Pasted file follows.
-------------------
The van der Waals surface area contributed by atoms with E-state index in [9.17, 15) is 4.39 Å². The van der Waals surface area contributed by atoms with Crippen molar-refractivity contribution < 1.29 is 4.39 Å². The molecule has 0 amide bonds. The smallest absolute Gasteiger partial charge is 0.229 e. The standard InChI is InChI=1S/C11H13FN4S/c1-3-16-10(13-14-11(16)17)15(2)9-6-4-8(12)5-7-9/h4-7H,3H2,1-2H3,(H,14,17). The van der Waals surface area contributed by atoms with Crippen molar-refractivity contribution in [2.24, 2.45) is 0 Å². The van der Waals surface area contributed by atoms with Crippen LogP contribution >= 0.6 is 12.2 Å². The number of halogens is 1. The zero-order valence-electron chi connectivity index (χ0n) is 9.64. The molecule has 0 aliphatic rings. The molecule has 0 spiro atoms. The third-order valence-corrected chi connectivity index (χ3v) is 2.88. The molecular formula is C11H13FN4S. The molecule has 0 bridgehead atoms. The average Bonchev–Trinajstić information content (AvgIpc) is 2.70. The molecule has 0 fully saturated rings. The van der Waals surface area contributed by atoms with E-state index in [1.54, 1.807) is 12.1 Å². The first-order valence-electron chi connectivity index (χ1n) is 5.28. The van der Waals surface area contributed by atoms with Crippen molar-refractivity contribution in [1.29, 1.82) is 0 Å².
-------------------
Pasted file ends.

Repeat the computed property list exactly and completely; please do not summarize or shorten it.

The van der Waals surface area contributed by atoms with E-state index in [9.17, 15) is 4.39 Å². The van der Waals surface area contributed by atoms with Crippen molar-refractivity contribution < 1.29 is 4.39 Å². The molecule has 0 amide bonds. The smallest absolute Gasteiger partial charge is 0.229 e. The standard InChI is InChI=1S/C11H13FN4S/c1-3-16-10(13-14-11(16)17)15(2)9-6-4-8(12)5-7-9/h4-7H,3H2,1-2H3,(H,14,17). The van der Waals surface area contributed by atoms with Crippen molar-refractivity contribution in [2.24, 2.45) is 0 Å². The van der Waals surface area contributed by atoms with Crippen LogP contribution >= 0.6 is 12.2 Å². The number of halogens is 1. The zero-order valence-electron chi connectivity index (χ0n) is 9.64. The molecule has 0 aliphatic rings. The molecule has 0 spiro atoms. The third-order valence-corrected chi connectivity index (χ3v) is 2.88. The molecular formula is C11H13FN4S. The molecule has 0 bridgehead atoms. The average Bonchev–Trinajstić information content (AvgIpc) is 2.70. The molecule has 0 fully saturated rings. The van der Waals surface area contributed by atoms with E-state index in [1.54, 1.807) is 12.1 Å². The first-order valence-electron chi connectivity index (χ1n) is 5.28. The van der Waals surface area contributed by atoms with Crippen molar-refractivity contribution in [1.29, 1.82) is 0 Å².